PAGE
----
ORCA’s citizen scientist evidence helps create new Important Marine Mammal Areas


The IUCN Marine Mammal Protected Areas Task Force has just approved 33 new Important Marine Mammal Areas (IMMAs) in the Baltic and North Eastern Atlantic. This has followed a year-long assessment process analysing data from a number of conservation organisations including ORCA.

ORCA’s evidence collection, in the form of ongoing sightings recorded by Marine Mammal Surveyors from ferries traversing the Bay of Biscay, North Sea, English Channel, Hebrides and Celtic Seas, provided compelling data to inform the IMMA designation.

To date, an incredible 74.3% of the world’s oceans have been surveyed for IMMA status, with 13% (or 280) receiving an IMMA designation and a further 185 recorded as Areas of Interest (AoI). While that might not sound a lot, many of these are key habitat hot-spots located in areas of intensive fishing or marine traffic.

But what do these designations mean in effect? Erich Hoyt, co-chair of the IMMA task-force explained that IMMAs provide a check to establish if marine habitats are included under existing national or international measures, and that the survey process is still discovering substantial new areas that require protection. If an authoritative IMMA designation, backed up with expert scientific data and evidence, isn’t matched with national marine protection measures, then conservationists have a hugely valuable point of leverage to exert.

The North East Atlantic Ocean and Baltic Sea (NEATLO) region covers nearly a quarter of the Atlantic Ocean. Species-rich, the region offers essential habitat for feeding and migrating humpback whales (Megaptera novaeangliae), blue whales (Balaenoptera musculus) and fin whales (B. physalus). There is deep water habitat for Cuvier’s (Ziphius cavirostris) and other cryptic beaked whale (Mesoplodon) species in the Canary Islands, Azores and Bay of Biscay, and other offshore waters in the region. Besides the prevalent common minke whales (B.acutorostrata), harbour porpoises (Phocoena phocoena), common dolphins (Delphinus delphis), Risso’s dolphins (Grampus griseus), common bottlenose dolphins (Tursiops truncatus), and harbour seals; there are species endemic to the region such as the critically endangered and decreasing Baltic Sea harbour porpoises and the endangered Saimaa ringed seals (Pusa hispida saimensis) and Ladoga ringed seals (Pusa hispida ladogensis).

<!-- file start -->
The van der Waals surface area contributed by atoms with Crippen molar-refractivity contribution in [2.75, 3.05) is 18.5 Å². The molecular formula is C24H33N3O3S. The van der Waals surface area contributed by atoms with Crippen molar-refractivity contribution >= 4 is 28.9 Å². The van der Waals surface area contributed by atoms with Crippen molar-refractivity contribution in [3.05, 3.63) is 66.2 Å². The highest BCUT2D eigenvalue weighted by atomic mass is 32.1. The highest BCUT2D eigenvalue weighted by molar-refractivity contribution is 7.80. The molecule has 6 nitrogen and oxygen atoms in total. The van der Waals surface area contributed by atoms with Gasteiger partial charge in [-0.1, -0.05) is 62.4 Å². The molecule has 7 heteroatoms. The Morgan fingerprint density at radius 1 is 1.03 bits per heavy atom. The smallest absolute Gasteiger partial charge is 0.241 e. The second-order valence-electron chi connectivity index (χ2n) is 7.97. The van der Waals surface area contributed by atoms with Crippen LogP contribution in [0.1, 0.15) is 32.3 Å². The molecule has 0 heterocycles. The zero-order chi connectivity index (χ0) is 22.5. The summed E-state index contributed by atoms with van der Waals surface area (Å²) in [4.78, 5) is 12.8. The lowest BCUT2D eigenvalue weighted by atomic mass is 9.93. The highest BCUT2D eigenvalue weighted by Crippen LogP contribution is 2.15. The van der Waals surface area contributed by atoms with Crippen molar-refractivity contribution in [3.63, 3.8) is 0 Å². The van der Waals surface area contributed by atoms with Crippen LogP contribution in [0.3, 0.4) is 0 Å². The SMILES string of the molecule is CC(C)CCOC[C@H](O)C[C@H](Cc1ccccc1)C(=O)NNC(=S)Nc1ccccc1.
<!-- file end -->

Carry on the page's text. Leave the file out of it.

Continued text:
There are several populations of killer whales (Orcinus orca) including the critically endangered Strait of Gibraltar subpopulation with only 39 individuals subsisting on bluefin tuna and lately disabling or breaking the rudders off smaller boats traversing the region.

The IUCN Marine Mammal Protected Areas Task-Force now turns its focus to the North-West Atlantic and Caribbean with North Atlantic right whales and their habitat hotspots set to be high on their agenda.

Task Force co-chair Giuseppe Notarbartolo di Sciara said “As we get closer to completing the global picture, IMMAs are securing a place for whales and other marine mammals at the negotiating table for conservation measures.”

You can read more about IMMAs, and review all of the newly designated areas here: https://www.marinemammalhabitat.org/

NEATLO IMMA Workshop Contributors (including ORCA's Lucy Babey and Anna Bunney) in Hamburg, May 2023

The only way we can protect whales and dolphins is by understanding their distribution, and so monitoring is vital for effective conservation. Donate today to help ORCA continue to identify and study important whale hotspots around the world by visiting www.orca.org.uk/donate

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